It’s getting closer to midnight and the horrific possibility of nuclear war. The Bulletin of the Atomic Scientists just moved the Doomsday Clock forward 30 seconds to 11:58 — two minutes to the dreaded witching hour.The North Korean nuclear standoff and the lack of global progress toward disarmament has increased the alarm. President Donald Trump has not helped either, with his reckless tweets and threats to “totally destroy North Korea.”
Beatrice Fihn of the International Campaign to Abolish Nuclear Weapons (ICAN) warns, “The actions and policies of the nuclear-armed states are winding the Doomsday Clock towards midnight. We have been lucky to avoid conflict through intentional or accidental means, but recent posturing and the false alarms in Hawaii and Japan show our luck is about to run out if we don’t move quickly.”
The Doomsday Clock first appeared on the cover of the Bulletin of the Atomic Scientists magazine in 1947. It was a warning to the public that nuclear catastrophe could be near. The clock is meant to spur action to control the threat of nuclear weapons. The Bulletin’s recent action put the Doomsday Clock at the closest it’s been to to midnight since 1953 when the United States and Soviet Union tested hydrogen bombs. President Dwight Eisenhower sought nuclear arms control with his Atoms for Peace proposal late that year.
See my full commentary at The Baltimore Sun:
President Trump, in his 2018 State of the Union, can make a powerful statement for feeding the hungry. The president can set the tone for the whole year in taking action against hunger at home and abroad.
With famine threatening Yemen, South Sudan, the Congo, Nigeria and Somalia the leadership of the United States is desperately needed. History shows we can rise to the occasion.
When President Harry Truman made his 1946 State of the Union, a gathering storm of famine was looming over Europe. That continent was still reeling from the destruction of World War II. Hunger was everywhere. In his address, delivered in writing to Congress, Truman said “It is imperative that we give all necessary aid within our means to the people who have borne the ravages of war.”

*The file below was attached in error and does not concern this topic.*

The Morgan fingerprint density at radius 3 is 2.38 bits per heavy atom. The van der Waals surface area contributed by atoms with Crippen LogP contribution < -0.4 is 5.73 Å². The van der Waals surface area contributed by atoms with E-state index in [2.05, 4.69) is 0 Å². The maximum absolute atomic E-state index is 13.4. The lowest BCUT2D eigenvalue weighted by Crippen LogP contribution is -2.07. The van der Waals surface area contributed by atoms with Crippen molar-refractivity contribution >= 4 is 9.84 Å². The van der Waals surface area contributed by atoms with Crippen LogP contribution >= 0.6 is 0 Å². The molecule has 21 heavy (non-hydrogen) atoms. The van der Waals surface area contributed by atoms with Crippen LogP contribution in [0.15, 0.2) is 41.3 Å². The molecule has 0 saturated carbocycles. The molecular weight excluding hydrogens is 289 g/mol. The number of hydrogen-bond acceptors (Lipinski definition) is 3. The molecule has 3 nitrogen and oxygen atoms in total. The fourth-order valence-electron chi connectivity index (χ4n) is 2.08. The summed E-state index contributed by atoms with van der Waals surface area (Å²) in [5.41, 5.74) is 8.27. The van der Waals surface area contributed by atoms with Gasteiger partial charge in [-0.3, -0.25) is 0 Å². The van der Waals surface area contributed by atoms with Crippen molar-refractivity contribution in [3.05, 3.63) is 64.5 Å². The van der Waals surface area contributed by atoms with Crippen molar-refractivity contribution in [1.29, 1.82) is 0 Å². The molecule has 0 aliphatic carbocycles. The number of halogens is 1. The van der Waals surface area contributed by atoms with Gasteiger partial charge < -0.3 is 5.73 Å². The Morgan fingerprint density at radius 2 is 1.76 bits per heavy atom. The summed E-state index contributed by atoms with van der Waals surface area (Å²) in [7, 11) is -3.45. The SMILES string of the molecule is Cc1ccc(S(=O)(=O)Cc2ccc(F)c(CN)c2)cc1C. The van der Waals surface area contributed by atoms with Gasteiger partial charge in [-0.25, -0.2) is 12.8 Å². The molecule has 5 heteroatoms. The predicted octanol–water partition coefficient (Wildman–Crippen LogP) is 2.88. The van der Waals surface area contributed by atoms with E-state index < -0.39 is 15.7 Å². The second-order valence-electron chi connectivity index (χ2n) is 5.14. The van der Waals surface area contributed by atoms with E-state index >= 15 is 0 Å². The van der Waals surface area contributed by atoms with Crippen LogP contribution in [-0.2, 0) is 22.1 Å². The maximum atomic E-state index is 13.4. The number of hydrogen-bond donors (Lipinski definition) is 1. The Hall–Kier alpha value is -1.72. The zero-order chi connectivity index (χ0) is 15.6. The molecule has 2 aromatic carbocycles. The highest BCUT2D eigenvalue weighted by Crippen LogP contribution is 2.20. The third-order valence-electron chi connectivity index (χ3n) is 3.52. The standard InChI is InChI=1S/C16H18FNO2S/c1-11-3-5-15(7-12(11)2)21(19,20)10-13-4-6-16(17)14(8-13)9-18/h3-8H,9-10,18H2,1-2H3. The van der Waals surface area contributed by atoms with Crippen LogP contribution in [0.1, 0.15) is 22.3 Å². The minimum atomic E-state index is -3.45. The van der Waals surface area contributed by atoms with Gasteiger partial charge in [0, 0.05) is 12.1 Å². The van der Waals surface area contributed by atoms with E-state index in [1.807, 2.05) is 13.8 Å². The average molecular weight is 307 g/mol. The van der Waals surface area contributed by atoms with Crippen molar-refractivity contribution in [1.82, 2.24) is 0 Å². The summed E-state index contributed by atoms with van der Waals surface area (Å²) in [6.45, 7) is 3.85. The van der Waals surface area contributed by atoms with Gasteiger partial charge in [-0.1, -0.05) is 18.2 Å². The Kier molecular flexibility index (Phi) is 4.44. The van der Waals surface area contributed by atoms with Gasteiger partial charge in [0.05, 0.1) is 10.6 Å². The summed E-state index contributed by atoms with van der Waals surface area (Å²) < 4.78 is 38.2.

See my full commentary at The Hill
President Trump’s vulgar comments about Africa are bad enough. Far more disturbing is his lack of action fighting world hunger, especially that continent’s famine threat.
The United Nations just sounded the alarm of famine threatening the Democratic Republic of the Congo. This war-torn nation has millions of displaced civilians, many of them farmers. Without the planting of crops, food supplies are nonexistent.
War victims in the Congo need the assistance of the UN World Food Program, UNICEF and other relief agencies. But funding is dangerously low. Starvation will claim many lives unless we act now.
See my full commentary at the NY Daily News:
One of Martin Luther King Jr.’s dreams was a world free from hunger, which is vital for achieving equality among all peoples. We can celebrate Martin Luther King Day by joining his quest to end hunger at home and abroad.
As Dr. King proclaimed in his Nobel Peace Prize speech, “I have the audacity to believe that peoples everywhere can have three meals a day for their bodies, education and culture for their minds, and dignity, equality and freedom for their spirits.”
Just eight days before the Nov. 11, 1918 Armistice ending World War I, my great uncle, Ira Pitzer, was killed during battle in France. His mother was overcome with grief for the rest of her life, a tragedy shared by so many families who have served in the military.
Veterans Day is to honor the service and sacrifice of the men and women in the armed forces. But Veterans Day also should mean something more, an inspiration to win a lasting peace.
As President Dwight Eisenhower once proclaimed on Veterans Day: “Let us reconsecrate ourselves to the task of promoting an enduring peace so that their efforts shall not have been in vain.”
See my full commentary in the Des Moines Register:
The National Retail Federation says Halloween spending on candy and costumes will reach 9.1 billion this year.
To put that in perspective, the U.S. Food for Peace program, which fights world hunger, normally gets around 1.5 billion in funding a year.
The U.S. McGovern-Dole program, which feeds hungry school children overseas, might get 200 million a year from Congress.
Now imagine if even just a portion of that 9.1 billion from Halloween went to feed the hungry. The ghost of Halloween’s past tells us it can.
See my full commentary at Newsweek.
Co-authored with Brenna Gautam, a J.D. Candidate at Georgetown University Law Center.
Imagine waking up tomorrow and having to flee your home with only the food and supplies you can carry, not knowing when or if you will ever be able to return.
Your homeland could be a paradise: its climate dips into lush tropical temperatures, and its mountain ranges soar to beautiful heights. But as a displaced person, heavy rains and heat slow your escape, and the mountains become a death trap, stranding thousands of your people without food.
No matter how dangerous escape is, you can’t go back: there is only “fires, bullets, knives” from where you came. So, you keep forcing yourself forward, stumbling onwards for miles over rough terrain. There is no end in sight, and the hope of finding safety as a refugee beyond your own borders seems idealistic at best.
This situation is playing out in the lives of hundreds of thousands of people fleeing Myanmar. Conflict has erupted in Mynamar’s Rakhine state. The government is driving out members of the Rohingya minority: more than 200 villages have been burned and refugees have recounted harrowing stories of mass murder and rape.
See the full column at the HuffPost.